Author(s): Matthew Zagor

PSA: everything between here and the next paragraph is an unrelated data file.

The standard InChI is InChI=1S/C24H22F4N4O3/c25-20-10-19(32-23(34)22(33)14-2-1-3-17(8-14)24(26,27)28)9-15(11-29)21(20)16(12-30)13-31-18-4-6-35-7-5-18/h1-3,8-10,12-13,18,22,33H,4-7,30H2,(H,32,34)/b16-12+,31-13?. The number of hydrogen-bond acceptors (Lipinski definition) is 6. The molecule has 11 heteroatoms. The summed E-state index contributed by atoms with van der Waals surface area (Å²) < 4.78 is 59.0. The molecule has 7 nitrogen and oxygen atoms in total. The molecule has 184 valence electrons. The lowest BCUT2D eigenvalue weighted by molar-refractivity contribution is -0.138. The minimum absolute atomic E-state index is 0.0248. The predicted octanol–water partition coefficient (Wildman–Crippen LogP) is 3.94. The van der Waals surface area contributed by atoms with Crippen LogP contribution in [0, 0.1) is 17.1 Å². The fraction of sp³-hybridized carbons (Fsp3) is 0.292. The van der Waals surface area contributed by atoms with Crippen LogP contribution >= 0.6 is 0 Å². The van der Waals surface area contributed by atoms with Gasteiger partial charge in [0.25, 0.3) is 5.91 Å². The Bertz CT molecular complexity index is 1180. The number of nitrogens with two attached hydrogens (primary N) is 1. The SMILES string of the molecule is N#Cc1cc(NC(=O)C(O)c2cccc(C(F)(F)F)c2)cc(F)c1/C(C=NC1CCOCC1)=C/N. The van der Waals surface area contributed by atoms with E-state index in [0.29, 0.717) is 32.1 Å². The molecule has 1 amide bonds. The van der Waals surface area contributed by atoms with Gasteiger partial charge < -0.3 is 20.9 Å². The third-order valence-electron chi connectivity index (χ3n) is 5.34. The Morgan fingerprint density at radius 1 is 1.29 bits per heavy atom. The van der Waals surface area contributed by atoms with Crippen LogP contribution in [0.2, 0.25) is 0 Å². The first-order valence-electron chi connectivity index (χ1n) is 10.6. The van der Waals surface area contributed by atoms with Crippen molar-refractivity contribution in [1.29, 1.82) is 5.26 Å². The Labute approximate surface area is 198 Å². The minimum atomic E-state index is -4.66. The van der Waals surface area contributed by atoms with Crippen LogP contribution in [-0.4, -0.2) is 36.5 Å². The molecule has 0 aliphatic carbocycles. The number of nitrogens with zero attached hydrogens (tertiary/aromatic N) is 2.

International law has long been infused with a vague commitment towards an indeterminate notion of humanity. An examination of humanity as a specific normative idea in the historical discourse of international law provides a platform for better understanding the rhetorical and substantive meaning of ‘elementary considerations of humanity’ in the seminal Corfu Channel case, as well as Judge Alverez’s use of the more affective (and perhaps honest) term ‘sentiments of humanity’ in his separate opinion. With the Court otherwise silent as to the content, scope and status of the principle, such background informs the judicial attitudinal stance taken towards this apparently ‘self-evident’ principle, as well as the values which the Court and other international tribunals would subsequently bring to their norm creation and enforcement roles, not least with respect to general principles as a source of law. Drawing upon the work of Koskenniemi and the analyses of the Martens clause by scholars such as Meron and Cassese, the chapter places particular emphasis on the political, normative and empathetic potential of the term, and its inherent relationship to a foundational, essentialist and idealistic notion of humanity which continues to gain strength in the discipline.